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At Sonos, we’re on a mission. We want people to switch off from work, stow away their laptops and celebrate the joy of listening out loud. It’s what we call ‘waking up the silent home’ – and designer Jim Walrod is all for it.

 

Jim is the man behind some of the world’s most iconic and extravagant interiors – from hotels and nightclubs, to rockstars’ pads and billionaires’ playgrounds. So it might come as a surprise that his own apartment lies on a blue-collar block in New York’s Chinatown, entered through a hardware store and up three steep flights of stairs.

Inside, however, the appeal of the place is obvious. Vast windows. Soaring ceilings. And 2,000 square feet of space in which to read, create and listen to the music he loves.

 

Jim Walrod uses the Sonos app to select his favorite songs.

 

White-walled and light-filled, this loft is an inspiring workspace. But Jim has an office not far away and likes to keep some degree of separation between business and pleasure.

“At home, I love to be away from work and find it can help me bring new ideas to the table. My relationship with the internet is important too. I use it only as a tool, not as a source of entertainment. It feels throwaway at times, so I prefer to read – you really need to invest something with books.”

Put simply, “I like looking at something and going, ‘Holy shit. Why is that in a room?’”

Throughout his career – kickstarted by Andy Warhol in the 70s – this self-taught, straight-talking designer has always gone against the grain. He stubbornly resists traditional notions of style – instead, championing the odd and ugly, and pioneering a more challenging, eclectic look he likes to call “atonal”.

Put simply, “I like looking at something and going, ‘Holy shit. Why is that in a room?’”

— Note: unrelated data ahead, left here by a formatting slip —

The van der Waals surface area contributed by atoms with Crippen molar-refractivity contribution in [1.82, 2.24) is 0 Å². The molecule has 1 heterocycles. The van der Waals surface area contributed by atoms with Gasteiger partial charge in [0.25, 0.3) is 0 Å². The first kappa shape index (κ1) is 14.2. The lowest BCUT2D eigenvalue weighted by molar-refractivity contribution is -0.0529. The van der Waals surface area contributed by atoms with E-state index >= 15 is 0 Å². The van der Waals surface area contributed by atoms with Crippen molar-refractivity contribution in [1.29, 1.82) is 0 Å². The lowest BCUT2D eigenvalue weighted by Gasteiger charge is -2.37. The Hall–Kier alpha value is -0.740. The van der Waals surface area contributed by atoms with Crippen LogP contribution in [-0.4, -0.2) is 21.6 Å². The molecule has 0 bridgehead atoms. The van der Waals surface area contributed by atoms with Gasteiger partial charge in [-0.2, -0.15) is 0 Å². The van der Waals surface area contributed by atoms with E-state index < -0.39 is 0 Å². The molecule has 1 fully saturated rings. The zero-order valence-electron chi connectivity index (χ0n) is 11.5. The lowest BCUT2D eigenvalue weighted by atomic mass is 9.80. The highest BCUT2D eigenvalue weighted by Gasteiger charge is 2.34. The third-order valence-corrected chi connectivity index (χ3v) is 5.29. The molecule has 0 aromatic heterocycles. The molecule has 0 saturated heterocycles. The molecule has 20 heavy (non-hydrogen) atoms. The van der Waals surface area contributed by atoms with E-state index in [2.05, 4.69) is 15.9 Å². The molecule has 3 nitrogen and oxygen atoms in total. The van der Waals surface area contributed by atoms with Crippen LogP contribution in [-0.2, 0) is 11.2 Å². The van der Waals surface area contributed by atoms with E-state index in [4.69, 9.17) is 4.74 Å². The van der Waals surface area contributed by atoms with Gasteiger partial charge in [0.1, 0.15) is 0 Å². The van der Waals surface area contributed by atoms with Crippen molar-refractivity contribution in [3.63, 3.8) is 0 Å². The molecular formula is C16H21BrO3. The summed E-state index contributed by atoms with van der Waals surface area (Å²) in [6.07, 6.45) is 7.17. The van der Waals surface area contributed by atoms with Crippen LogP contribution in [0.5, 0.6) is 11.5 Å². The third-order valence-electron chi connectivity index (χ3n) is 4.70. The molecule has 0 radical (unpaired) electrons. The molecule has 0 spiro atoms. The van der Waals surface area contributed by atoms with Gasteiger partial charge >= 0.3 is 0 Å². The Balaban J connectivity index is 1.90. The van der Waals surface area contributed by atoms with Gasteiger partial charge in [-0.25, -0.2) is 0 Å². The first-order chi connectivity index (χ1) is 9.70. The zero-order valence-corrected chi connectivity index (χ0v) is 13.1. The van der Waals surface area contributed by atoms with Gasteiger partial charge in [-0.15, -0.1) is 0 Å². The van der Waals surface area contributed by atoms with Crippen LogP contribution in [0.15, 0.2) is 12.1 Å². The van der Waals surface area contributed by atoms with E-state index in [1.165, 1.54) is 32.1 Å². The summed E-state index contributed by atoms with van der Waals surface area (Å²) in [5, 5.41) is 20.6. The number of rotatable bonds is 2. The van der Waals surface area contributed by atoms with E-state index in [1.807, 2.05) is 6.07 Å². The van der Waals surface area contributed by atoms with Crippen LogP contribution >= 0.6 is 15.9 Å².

Jim Walrod music books.

 

When it comes to music, Jim is just as uncompromising. As a teenager, he fell headlong into the avant-garde scene after seeing a gig by the seminal new wave act Suicide and says:

“Before I even got creative, there was a lynchpin between me and my friends – separations and likenesses within music. People were going from listening to prog rock and heavy metal to punk rock. It was a cultural dividing point. A line in the sand. How could you go listen to a Yes record after [Suicide]? If you don’t like it, I’m not your friend”.

In the years since, he’s rubbed shoulders a Who’s Who of rock royalty, from Bowie to the Beastie Boys, who famously dubbed him their “furniture pimp”. And today – at the age of 48 – Walrod is as passionate about music as ever. It’s still a driving force in his work and remains a defining feature of his friendships, old and new.

“I remember walking into David Bowie’s house years ago, seeing his boombox and thinking, ‘Have stereo systems become that clumsy?’”

So what’s Jim loving right now? At home in his apartment, you might find him kicking back to Frank Ocean, or blasting Kendrick Lamar on his multi-room Sonos system. But listening out loud has also given him a newfound appreciation for old favourites like The Fall.

“It’s a beautiful thing. You can move from room to room and hear details you never heard before,” he says.

“I remember walking into David Bowie’s house years ago, seeing his boombox and thinking, ‘Have stereo systems become that clumsy?’” Back then there were a couple of speaker systems that looked beautiful in a very retro way. But they weren’t things that could easily be incorporated into an environment. You had to look at music. You had to look at speakers. With the Sonos system, it’s very easy for it to disappear and then have the magic of what music is about just fill your house.”

Simple, universal pleasures for an endlessly surprising designer.

 

Sonos PLAY:1 in Jim Walrod's window sill.
Images by Collin Hughes.